The Cincinnati Reds signed pitcher Homer Bailey to a six-year, $105m contract extension this week (roughly an average of Â£202k per week).
Bailey was drafted out of High School by the Reds in 2004 and he has come through some growing pains since making his Major League debut as a 21 year old in 2007. The past two seasons, both of which included him pitching a no-hitter, have seen the big Texan develop into the quality starting pitcher that the Reds always believed he could become.
You could argue that heâ€™s not quite an ace, even factoring in that his home ballpark is hitter-friendly (his career ERA is a full run less on the road than it is at the Great American Ballpark â€“ 3.73 compared with 4.74), but if so then heâ€™s at least very close to being one.
Last season he was 24th among pitchers in the Majors with his combined performances measured at 3.7 Wins Above Replacement (WAR), as per Fangraphs, a mark that put him 10th in the National League and second on his club behind Mat Latos (4.4 WAR).
Securing his services for the next six seasons at what is, based on the current market, a sensible annual cost is a good piece of work from the Reds, made all the more welcome due to it coming in an offseason where the team has been relatively quiet.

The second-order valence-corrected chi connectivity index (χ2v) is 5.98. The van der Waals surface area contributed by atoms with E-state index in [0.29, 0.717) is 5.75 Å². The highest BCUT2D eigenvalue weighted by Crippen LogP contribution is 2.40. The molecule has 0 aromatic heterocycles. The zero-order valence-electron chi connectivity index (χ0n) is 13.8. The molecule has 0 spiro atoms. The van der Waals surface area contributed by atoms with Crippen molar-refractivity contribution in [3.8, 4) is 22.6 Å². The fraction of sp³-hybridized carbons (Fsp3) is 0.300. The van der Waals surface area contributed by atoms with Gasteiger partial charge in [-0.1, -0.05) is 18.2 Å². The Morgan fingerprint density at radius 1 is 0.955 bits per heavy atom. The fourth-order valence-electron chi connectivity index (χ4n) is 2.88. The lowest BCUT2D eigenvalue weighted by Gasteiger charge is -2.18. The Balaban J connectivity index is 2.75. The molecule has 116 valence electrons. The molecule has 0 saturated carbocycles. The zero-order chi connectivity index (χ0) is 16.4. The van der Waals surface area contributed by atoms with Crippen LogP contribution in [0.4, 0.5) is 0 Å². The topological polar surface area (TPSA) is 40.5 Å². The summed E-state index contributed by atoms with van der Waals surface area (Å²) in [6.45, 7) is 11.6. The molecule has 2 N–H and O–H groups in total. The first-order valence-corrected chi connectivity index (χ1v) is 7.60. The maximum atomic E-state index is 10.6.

Add Bailey to the list thatâ€™s no longer on the list
As noted by ESPN.comâ€™s David Schoenfield, Bailey is the latest player to be taken off the potential free agent list as part of a growing trend in which teams are signing their key players to contract extensions.
The most positive part of this development is that, as in the case of Cincinnati, itâ€™s not just the clubs with the biggest pockets that are able to do this now.
The Redsâ€™ 10-year, $225m contract with first baseman Joey Votto, signed in April 2012 and coming into effect from this season onwards, was the most significant dealÂ so far in that regard, alongside the eight-year, $184m contract that the Minnesota Twins agreed with Joe Mauer in 2011.